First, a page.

I venture to appeal that our special effort for a War Memorial Chapel may not hurt our ordinary parochial funds, especially the Free Will Offering Fund. Unless we pay for our ordinary work in the Parish, our gifts to the War Memorial Chapel are not real thankofferings, but only a pretence. May I appeal for wider support for the Free Will Offering Fund (Assistant Clergy Stiepnds) …
Then I do beg of all who can to support the War Memorial Chapel we hope to build. I want it to be in every way worthy of the greatness of the men’s sacrifice and of the honour of being a part of the House of God…

I remain, Your faithful friend and Vicar, C E M Fry.

Maidenhead St Luke parish magazine, September 1919 (D/P181/28A/28)

A want long felt

Clewer had decided on a recreation ground for its memorial.

The Parish War Memorial

The following circular has been issued by the Memorial Committee, and will be distributed amongst the subscribers:-

Dear Sir or Madam,

The Committee are glad to be able to announce that they have acquired a piece of land about six acres in extent in a very central part of the parish, for the purpose of a Recreation Ground – a want that has long been felt. The sum of £422 17s. 10d. has already been subscribed and some £250 more is necessary to complete the purchase, laying out and fencing. It is earnestly hoped that those who have not already supported the Fund will kindly contribute now and so share in providing a permanent War Memorial to the gallant men of the parish who have laid down their lives for King and Country.

Yours faithfully,

Clewer parish magazine, September 1919 (D/P39/28A/9)

Peace Decorations in the Mall

Boys from Slough witnessed an important Act of Parliament being passed.

September 2nd 1919

On Thursday August 31st the boys of the Gardening Class were taken to London. The trip included a visit to the zoo, a visit to the British Museum to see the illuminated manuscripts and historical autographs, the Peace Decorations in the Mall, and the House of Commons. One and a half hours were spent in the Gallery listening to a debate on Soldiers’ and Sailors’ Pensions. By good luck Black Rod came and called the Commons to the House of Lords for the Royal Assent to the Bill.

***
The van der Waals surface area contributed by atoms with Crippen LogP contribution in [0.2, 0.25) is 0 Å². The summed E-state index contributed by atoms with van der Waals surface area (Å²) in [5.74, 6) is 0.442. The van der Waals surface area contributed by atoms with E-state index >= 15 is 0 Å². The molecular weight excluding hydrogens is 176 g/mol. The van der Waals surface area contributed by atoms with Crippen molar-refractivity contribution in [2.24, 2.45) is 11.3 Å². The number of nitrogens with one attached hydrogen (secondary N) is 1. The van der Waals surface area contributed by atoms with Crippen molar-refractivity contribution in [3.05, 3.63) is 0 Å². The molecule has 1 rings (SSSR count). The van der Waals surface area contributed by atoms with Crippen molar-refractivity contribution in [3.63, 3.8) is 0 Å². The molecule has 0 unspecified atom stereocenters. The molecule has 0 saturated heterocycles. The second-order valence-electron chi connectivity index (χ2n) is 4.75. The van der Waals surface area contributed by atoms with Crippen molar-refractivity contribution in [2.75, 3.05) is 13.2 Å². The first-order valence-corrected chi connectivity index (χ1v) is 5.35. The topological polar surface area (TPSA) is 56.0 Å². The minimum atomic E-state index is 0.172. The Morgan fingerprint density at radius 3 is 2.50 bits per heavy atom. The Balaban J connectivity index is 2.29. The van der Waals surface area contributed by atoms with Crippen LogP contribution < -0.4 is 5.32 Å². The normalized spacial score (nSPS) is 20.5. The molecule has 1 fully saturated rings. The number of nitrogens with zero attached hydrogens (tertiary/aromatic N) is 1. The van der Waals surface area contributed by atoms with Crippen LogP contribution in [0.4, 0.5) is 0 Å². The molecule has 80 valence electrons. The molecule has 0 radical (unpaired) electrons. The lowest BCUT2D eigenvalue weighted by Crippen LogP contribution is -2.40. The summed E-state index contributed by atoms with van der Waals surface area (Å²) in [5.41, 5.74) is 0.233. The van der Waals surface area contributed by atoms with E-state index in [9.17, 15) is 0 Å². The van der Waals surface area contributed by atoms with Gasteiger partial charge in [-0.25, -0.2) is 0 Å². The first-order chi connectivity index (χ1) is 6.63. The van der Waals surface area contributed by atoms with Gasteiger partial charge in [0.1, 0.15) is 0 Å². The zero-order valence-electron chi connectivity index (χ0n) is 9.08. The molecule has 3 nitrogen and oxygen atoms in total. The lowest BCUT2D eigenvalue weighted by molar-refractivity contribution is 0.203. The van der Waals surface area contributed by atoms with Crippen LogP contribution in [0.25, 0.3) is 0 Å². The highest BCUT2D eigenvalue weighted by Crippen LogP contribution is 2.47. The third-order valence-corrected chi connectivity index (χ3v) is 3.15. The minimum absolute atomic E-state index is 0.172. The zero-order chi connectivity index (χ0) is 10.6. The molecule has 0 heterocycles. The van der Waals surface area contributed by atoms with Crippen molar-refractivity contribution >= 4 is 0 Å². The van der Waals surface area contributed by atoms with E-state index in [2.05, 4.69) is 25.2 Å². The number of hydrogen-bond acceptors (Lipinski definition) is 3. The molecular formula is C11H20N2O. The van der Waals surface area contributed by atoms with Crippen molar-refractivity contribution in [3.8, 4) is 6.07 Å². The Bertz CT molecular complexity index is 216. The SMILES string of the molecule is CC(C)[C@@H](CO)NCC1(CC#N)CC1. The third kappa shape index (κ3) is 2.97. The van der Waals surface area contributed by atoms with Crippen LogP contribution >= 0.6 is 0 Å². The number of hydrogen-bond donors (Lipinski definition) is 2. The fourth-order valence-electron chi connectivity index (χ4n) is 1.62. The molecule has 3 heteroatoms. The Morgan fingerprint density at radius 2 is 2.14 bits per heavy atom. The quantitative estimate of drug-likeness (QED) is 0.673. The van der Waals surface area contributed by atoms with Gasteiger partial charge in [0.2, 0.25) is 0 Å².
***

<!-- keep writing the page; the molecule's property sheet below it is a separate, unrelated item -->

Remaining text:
Stoke Road School, Slough: log book (89/SCH/28/1)

Soldiers asked to give those who had been at home these last five years the benefit of their unique experience of men and things

Earley men were warmly welcomed home.

Sailors and Soldiers Entertainment

A very kind and liberal support in money and provisions removed all anxiety as to the expense of the entertainment given on Aug 30. Our only regret was the comparatively few were able to be present. The weather was cold and threatening, and though the sky held clear till half past six we were then driven to take cover in the parish hall when an enjoyable concert filled up the remained of the evening. The committee under Mr george Love’s management had provided a sumptuous tea at 4 o’clock, the hall decorated with flags, and the guests were entertained by Mrs and Miss Lawrence, Mrs Love, Mrs Weait, Mrs and Miss Porter, Mrs Edwards, Mrs Shackleford, Mrs Wilby, Mrs Long, Mrs Box, and Miss West. Games on the lawn with competitions and prizes had been arranged by Mr Love (chairman), and Messrs Sturgess, Wright, Weait, Long, Edwards, West, Porter, Lawrence, Shackleford, Clayton-Jones, Wilby and Cyphus. The evening concert was the contribution of Miss Elsie Ruffel, Messrs. O West, F L Wing, R Wing, A H Earley, HE Wilby, and CE Cyphus (Pianist).

Our guests were as follows William H Pomeroy, HMS Ophir; William B Waters, Royal Berks; G E Gibbons, R.A.S.C., M. T.; F A Charlton, R.E.; Harry F Fulbrook, 2nd Batt. Hants. 29th Div.; Vernon Truss, RAF; Albert H Barlow, 7th Queen’s R.W. Surreys; Chas. Shackleford, R.A.S.C., M. T.; H J White, RAF, E Henwood, 10th Tank Bat.; E J E Capel, Oxford and Bucks Light Infantry; C W Green, RAF; O J West, HM Wireless Service; O H Long, 2nd O. Dorset Yeomanry; A W Long, R. A. S. C.; A H Earley, 219th Field Coy. R.E.; A G Earley, RAF; P G Canning, London Regt,; W H Andrews, Royal Berks and Tank Corps.; W G Ayres, R.G.A.; A J Franklin; G Gibbons; J A Earley, 1/4th R. Berks Regt.; C E Cyphus, Tank Corps.

At the close of tea the Vicar expressed the pleasure of the committee in welcoming the home-coming of their guests. He traced the steps which had led to this entertainment of them, and expressed his hope that they would gather together on more than occasion for counsel in the management of parish matters, and give those who had been at home these last five years the benefit of their unique experience of men and things.